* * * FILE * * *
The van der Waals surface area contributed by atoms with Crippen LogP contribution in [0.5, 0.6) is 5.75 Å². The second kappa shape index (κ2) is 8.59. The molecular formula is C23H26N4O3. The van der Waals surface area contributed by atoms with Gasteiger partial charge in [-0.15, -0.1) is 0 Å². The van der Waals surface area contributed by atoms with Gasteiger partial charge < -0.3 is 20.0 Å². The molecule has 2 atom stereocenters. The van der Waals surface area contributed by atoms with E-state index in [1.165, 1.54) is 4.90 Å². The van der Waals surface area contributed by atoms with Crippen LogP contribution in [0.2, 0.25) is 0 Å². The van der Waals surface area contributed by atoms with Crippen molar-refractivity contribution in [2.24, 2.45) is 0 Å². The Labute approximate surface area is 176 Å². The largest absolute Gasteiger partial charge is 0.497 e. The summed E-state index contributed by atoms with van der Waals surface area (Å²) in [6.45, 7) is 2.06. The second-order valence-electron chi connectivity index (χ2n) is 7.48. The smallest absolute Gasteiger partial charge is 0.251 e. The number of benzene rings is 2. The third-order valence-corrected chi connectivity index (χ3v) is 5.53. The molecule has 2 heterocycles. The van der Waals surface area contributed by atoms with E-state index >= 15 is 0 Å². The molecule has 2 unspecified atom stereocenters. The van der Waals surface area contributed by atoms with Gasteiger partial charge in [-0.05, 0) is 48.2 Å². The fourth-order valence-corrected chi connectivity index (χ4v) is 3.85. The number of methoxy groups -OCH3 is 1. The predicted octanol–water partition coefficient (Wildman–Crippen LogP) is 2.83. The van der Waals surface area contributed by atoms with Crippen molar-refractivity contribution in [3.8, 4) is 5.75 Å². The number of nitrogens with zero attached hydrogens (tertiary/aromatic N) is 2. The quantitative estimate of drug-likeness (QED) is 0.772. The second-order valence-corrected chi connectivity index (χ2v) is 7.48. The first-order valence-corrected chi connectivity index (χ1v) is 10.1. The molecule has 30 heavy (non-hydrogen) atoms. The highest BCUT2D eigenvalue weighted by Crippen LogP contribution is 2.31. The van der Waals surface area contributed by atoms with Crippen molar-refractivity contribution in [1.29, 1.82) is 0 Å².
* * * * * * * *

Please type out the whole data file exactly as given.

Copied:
The van der Waals surface area contributed by atoms with Crippen LogP contribution in [0.5, 0.6) is 5.75 Å². The second kappa shape index (κ2) is 8.59. The molecular formula is C23H26N4O3. The van der Waals surface area contributed by atoms with Gasteiger partial charge in [-0.15, -0.1) is 0 Å². The van der Waals surface area contributed by atoms with Gasteiger partial charge < -0.3 is 20.0 Å². The molecule has 2 atom stereocenters. The van der Waals surface area contributed by atoms with E-state index in [1.165, 1.54) is 4.90 Å². The van der Waals surface area contributed by atoms with Crippen LogP contribution in [0.2, 0.25) is 0 Å². The van der Waals surface area contributed by atoms with Crippen molar-refractivity contribution in [2.24, 2.45) is 0 Å². The Labute approximate surface area is 176 Å². The largest absolute Gasteiger partial charge is 0.497 e. The summed E-state index contributed by atoms with van der Waals surface area (Å²) in [6.45, 7) is 2.06. The second-order valence-electron chi connectivity index (χ2n) is 7.48. The smallest absolute Gasteiger partial charge is 0.251 e. The number of benzene rings is 2. The third-order valence-corrected chi connectivity index (χ3v) is 5.53. The molecule has 2 heterocycles. The van der Waals surface area contributed by atoms with E-state index >= 15 is 0 Å². The molecule has 2 unspecified atom stereocenters. The van der Waals surface area contributed by atoms with Gasteiger partial charge in [-0.05, 0) is 48.2 Å². The fourth-order valence-corrected chi connectivity index (χ4v) is 3.85. The number of methoxy groups -OCH3 is 1. The predicted octanol–water partition coefficient (Wildman–Crippen LogP) is 2.83. The van der Waals surface area contributed by atoms with Crippen molar-refractivity contribution in [3.8, 4) is 5.75 Å². The number of nitrogens with zero attached hydrogens (tertiary/aromatic N) is 2. The quantitative estimate of drug-likeness (QED) is 0.772. The second-order valence-corrected chi connectivity index (χ2v) is 7.48. The first-order valence-corrected chi connectivity index (χ1v) is 10.1. The molecule has 30 heavy (non-hydrogen) atoms. The highest BCUT2D eigenvalue weighted by Crippen LogP contribution is 2.31. The van der Waals surface area contributed by atoms with Crippen molar-refractivity contribution in [1.29, 1.82) is 0 Å².